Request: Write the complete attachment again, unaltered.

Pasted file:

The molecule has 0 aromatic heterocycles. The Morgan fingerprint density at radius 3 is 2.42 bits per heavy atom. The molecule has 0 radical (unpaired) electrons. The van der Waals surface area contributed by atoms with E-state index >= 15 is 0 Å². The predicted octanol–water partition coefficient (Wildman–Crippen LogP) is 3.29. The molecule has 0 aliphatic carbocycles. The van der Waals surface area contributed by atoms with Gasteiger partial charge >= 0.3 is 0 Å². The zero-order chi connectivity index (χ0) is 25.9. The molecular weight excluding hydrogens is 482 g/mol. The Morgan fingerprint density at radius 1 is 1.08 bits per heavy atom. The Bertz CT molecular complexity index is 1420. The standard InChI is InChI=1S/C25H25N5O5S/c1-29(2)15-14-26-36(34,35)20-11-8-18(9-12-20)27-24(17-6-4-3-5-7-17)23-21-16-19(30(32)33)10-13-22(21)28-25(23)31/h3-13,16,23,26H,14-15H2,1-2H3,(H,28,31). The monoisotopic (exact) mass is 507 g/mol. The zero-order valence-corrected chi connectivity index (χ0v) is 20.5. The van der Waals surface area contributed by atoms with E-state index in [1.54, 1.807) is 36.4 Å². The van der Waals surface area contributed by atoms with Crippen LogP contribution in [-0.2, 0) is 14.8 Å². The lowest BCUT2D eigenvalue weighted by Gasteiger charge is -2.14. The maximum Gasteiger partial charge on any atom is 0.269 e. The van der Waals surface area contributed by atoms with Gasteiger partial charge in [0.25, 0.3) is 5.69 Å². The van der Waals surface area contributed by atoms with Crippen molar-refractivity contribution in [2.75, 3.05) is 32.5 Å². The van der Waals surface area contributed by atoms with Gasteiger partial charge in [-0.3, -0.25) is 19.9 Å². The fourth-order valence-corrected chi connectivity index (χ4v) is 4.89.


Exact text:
The molecule has 0 aromatic heterocycles. The Morgan fingerprint density at radius 3 is 2.42 bits per heavy atom. The molecule has 0 radical (unpaired) electrons. The van der Waals surface area contributed by atoms with E-state index >= 15 is 0 Å². The predicted octanol–water partition coefficient (Wildman–Crippen LogP) is 3.29. The molecule has 0 aliphatic carbocycles. The van der Waals surface area contributed by atoms with Gasteiger partial charge >= 0.3 is 0 Å². The zero-order chi connectivity index (χ0) is 25.9. The molecular weight excluding hydrogens is 482 g/mol. The Morgan fingerprint density at radius 1 is 1.08 bits per heavy atom. The Bertz CT molecular complexity index is 1420. The standard InChI is InChI=1S/C25H25N5O5S/c1-29(2)15-14-26-36(34,35)20-11-8-18(9-12-20)27-24(17-6-4-3-5-7-17)23-21-16-19(30(32)33)10-13-22(21)28-25(23)31/h3-13,16,23,26H,14-15H2,1-2H3,(H,28,31). The monoisotopic (exact) mass is 507 g/mol. The zero-order valence-corrected chi connectivity index (χ0v) is 20.5. The van der Waals surface area contributed by atoms with E-state index in [1.54, 1.807) is 36.4 Å². The van der Waals surface area contributed by atoms with Crippen LogP contribution in [-0.2, 0) is 14.8 Å². The lowest BCUT2D eigenvalue weighted by Gasteiger charge is -2.14. The maximum Gasteiger partial charge on any atom is 0.269 e. The van der Waals surface area contributed by atoms with Gasteiger partial charge in [0.25, 0.3) is 5.69 Å². The van der Waals surface area contributed by atoms with Crippen molar-refractivity contribution in [2.75, 3.05) is 32.5 Å². The van der Waals surface area contributed by atoms with Gasteiger partial charge in [-0.3, -0.25) is 19.9 Å². The fourth-order valence-corrected chi connectivity index (χ4v) is 4.89.